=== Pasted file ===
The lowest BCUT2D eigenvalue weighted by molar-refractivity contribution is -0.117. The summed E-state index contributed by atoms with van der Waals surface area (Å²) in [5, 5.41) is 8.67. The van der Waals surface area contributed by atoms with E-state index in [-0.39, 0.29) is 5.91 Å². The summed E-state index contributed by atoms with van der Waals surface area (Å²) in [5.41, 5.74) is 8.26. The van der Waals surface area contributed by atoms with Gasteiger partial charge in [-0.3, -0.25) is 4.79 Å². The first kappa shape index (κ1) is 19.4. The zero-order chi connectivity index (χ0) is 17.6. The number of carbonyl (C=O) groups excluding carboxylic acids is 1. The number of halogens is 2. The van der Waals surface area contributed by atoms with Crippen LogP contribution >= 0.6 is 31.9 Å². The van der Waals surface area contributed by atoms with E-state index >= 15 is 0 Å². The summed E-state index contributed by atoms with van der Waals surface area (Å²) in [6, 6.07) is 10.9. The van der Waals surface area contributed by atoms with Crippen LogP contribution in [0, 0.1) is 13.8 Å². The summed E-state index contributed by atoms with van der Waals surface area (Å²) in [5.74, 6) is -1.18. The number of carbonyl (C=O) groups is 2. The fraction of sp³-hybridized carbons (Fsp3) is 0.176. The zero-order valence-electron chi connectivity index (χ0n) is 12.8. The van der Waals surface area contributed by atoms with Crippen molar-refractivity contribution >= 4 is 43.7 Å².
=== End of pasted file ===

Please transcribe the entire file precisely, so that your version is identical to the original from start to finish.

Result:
The lowest BCUT2D eigenvalue weighted by molar-refractivity contribution is -0.117. The summed E-state index contributed by atoms with van der Waals surface area (Å²) in [5, 5.41) is 8.67. The van der Waals surface area contributed by atoms with E-state index in [-0.39, 0.29) is 5.91 Å². The summed E-state index contributed by atoms with van der Waals surface area (Å²) in [5.41, 5.74) is 8.26. The van der Waals surface area contributed by atoms with Gasteiger partial charge in [-0.3, -0.25) is 4.79 Å². The first kappa shape index (κ1) is 19.4. The zero-order chi connectivity index (χ0) is 17.6. The number of carbonyl (C=O) groups excluding carboxylic acids is 1. The number of halogens is 2. The van der Waals surface area contributed by atoms with Crippen LogP contribution >= 0.6 is 31.9 Å². The van der Waals surface area contributed by atoms with E-state index >= 15 is 0 Å². The summed E-state index contributed by atoms with van der Waals surface area (Å²) in [6, 6.07) is 10.9. The van der Waals surface area contributed by atoms with Crippen LogP contribution in [0, 0.1) is 13.8 Å². The summed E-state index contributed by atoms with van der Waals surface area (Å²) in [5.74, 6) is -1.18. The number of carbonyl (C=O) groups is 2. The fraction of sp³-hybridized carbons (Fsp3) is 0.176. The zero-order valence-electron chi connectivity index (χ0n) is 12.8. The van der Waals surface area contributed by atoms with Crippen molar-refractivity contribution >= 4 is 43.7 Å².